The first day of April gives license to many people to play practical jokes and spread lies. April Fools’ Day provides them cover for their pranks and allows them to not take any responsibility for the consequences of their actions.
Many take this game to social media, where they make various announcements and elicit reactions from their friends and acquaintances, only to say they have been joking all along.
It feels very much like April Fools season in the Philippines, however, now that the campaign season for national and local positions is in full swing. Every day we hear statements, promises, commitments, and stories that try to sway the voters in favor of this or that candidate.
Right on cue, the association of Catholic bishops has warned the public against voting for liars in the coming elections.
Catholic Bishops’ Conference of the Philippines president, Lingayen-Dagupan Archbishop Socrates Villegas, enumerated the various forms of lying that candidates commit: exaggerating qualities or actions, saving face, invoking hearsay, resorting to flattery, refusing to respond to issues, and using black propaganda against one’s rivals.
If we were to take the archbishop’s words to heart, there may not be anybody left to vote at all.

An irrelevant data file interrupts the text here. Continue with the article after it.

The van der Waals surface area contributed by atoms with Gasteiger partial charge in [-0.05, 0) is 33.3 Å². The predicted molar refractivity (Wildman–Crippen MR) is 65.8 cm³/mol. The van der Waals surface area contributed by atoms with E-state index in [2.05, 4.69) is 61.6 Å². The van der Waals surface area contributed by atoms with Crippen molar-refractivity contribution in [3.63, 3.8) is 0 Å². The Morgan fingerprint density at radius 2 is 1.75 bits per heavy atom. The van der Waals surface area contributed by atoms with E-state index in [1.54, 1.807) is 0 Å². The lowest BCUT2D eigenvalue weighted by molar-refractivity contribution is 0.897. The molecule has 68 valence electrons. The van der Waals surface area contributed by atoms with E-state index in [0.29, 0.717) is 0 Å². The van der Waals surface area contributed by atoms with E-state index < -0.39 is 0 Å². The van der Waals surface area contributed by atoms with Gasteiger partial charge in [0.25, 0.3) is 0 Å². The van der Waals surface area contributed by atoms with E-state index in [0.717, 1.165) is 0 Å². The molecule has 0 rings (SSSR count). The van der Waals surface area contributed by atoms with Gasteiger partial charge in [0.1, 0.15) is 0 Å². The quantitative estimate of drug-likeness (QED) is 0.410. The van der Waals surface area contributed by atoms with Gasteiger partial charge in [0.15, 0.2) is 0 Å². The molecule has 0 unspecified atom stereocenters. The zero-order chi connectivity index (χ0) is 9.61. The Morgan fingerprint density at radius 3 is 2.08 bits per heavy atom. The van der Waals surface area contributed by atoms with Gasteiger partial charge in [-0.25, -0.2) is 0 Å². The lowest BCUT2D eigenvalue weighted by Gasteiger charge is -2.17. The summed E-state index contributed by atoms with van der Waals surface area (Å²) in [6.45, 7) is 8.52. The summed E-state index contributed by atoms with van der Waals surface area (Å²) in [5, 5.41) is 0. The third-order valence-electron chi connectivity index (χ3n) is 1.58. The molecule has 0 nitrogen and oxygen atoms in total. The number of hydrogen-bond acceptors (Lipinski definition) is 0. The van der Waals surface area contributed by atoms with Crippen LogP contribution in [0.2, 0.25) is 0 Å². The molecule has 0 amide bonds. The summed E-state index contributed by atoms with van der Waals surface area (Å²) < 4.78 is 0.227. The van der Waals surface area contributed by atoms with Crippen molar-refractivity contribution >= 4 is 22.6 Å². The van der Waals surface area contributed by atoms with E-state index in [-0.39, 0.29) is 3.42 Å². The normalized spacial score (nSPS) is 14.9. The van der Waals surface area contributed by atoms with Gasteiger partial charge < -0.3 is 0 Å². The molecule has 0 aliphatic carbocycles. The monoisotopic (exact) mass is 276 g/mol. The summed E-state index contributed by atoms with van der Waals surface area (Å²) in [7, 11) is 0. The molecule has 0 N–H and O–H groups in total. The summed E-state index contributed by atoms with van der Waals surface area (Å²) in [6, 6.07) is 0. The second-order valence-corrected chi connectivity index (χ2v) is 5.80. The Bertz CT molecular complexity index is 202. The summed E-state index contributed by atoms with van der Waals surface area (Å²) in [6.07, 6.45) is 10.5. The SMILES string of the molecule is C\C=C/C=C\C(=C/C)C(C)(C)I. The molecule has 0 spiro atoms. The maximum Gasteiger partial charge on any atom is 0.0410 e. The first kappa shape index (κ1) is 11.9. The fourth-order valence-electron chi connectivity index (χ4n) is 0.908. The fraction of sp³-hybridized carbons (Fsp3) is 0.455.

The truth is, nearly every candidate has lied—using these methods—at one time or another. It’s a question of degree: the only difference is that others may lie more brazenly than the others.
A recent example would be a comic book circulated by the supporters of the administration presidential bet, portraying him as a hero who defied odds to do his job for the benefit of the victims of the typhoon.
Another candidate has been called out for material misrepresentations in her Certificate of Candidacy—even as the order for the its cancellation has been overturned by the high court.
Other candidates have refused to answer allegations of corruption, reveal the state of their health, and come clean with their human rights records.
All have exaggerated their qualities and portrayed themselves as larger than life. And that is only for one position; numerous other posts are open.
And since it is unthinkable that people should write nothing at all on their ballots, the situation forces us to compromise, whether we like it or not.
Unfortunately for the country, the season for charades will not pass and be forgotten. The consequences of playing the fool, to the gratification of these jesters, will last long and reach far.